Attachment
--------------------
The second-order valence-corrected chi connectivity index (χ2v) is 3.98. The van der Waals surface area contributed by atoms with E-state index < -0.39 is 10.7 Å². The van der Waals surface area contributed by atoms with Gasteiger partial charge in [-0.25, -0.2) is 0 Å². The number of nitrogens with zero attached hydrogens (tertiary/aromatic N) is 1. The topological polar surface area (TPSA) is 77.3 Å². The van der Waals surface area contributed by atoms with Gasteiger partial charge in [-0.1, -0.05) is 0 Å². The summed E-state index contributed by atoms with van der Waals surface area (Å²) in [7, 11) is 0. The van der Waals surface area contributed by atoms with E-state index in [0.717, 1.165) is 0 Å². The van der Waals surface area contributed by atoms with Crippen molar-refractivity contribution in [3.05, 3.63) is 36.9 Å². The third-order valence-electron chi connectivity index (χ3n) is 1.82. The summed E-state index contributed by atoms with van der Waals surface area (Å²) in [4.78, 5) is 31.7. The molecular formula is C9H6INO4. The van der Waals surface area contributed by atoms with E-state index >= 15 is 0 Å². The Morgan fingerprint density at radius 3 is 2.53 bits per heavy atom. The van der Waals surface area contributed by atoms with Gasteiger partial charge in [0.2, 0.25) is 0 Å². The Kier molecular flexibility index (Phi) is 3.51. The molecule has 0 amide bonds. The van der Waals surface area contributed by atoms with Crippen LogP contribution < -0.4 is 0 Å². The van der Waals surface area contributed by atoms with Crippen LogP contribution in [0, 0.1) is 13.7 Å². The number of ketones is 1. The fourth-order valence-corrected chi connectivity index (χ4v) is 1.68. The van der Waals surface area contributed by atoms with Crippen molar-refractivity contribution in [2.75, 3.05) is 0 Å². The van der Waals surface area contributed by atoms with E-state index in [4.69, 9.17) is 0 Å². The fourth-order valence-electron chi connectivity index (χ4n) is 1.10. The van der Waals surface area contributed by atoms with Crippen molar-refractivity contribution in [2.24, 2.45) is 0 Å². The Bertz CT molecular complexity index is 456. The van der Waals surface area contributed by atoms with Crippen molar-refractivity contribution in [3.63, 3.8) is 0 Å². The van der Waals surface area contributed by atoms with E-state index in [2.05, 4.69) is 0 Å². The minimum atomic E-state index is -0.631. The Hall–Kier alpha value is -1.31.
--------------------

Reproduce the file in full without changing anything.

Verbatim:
The second-order valence-corrected chi connectivity index (χ2v) is 3.98. The van der Waals surface area contributed by atoms with E-state index < -0.39 is 10.7 Å². The van der Waals surface area contributed by atoms with Gasteiger partial charge in [-0.25, -0.2) is 0 Å². The number of nitrogens with zero attached hydrogens (tertiary/aromatic N) is 1. The topological polar surface area (TPSA) is 77.3 Å². The van der Waals surface area contributed by atoms with Gasteiger partial charge in [-0.1, -0.05) is 0 Å². The summed E-state index contributed by atoms with van der Waals surface area (Å²) in [7, 11) is 0. The van der Waals surface area contributed by atoms with E-state index in [0.717, 1.165) is 0 Å². The van der Waals surface area contributed by atoms with Crippen molar-refractivity contribution in [3.05, 3.63) is 36.9 Å². The third-order valence-electron chi connectivity index (χ3n) is 1.82. The summed E-state index contributed by atoms with van der Waals surface area (Å²) in [4.78, 5) is 31.7. The molecular formula is C9H6INO4. The van der Waals surface area contributed by atoms with E-state index >= 15 is 0 Å². The Morgan fingerprint density at radius 3 is 2.53 bits per heavy atom. The van der Waals surface area contributed by atoms with Gasteiger partial charge in [0.2, 0.25) is 0 Å². The Kier molecular flexibility index (Phi) is 3.51. The molecule has 0 amide bonds. The van der Waals surface area contributed by atoms with Crippen LogP contribution < -0.4 is 0 Å². The van der Waals surface area contributed by atoms with Crippen LogP contribution in [0, 0.1) is 13.7 Å². The number of ketones is 1. The fourth-order valence-corrected chi connectivity index (χ4v) is 1.68. The van der Waals surface area contributed by atoms with Crippen molar-refractivity contribution in [2.75, 3.05) is 0 Å². The van der Waals surface area contributed by atoms with E-state index in [4.69, 9.17) is 0 Å². The fourth-order valence-electron chi connectivity index (χ4n) is 1.10. The van der Waals surface area contributed by atoms with Crippen molar-refractivity contribution in [2.24, 2.45) is 0 Å². The Bertz CT molecular complexity index is 456. The van der Waals surface area contributed by atoms with Crippen molar-refractivity contribution in [3.63, 3.8) is 0 Å². The van der Waals surface area contributed by atoms with E-state index in [2.05, 4.69) is 0 Å². The minimum atomic E-state index is -0.631. The Hall–Kier alpha value is -1.31.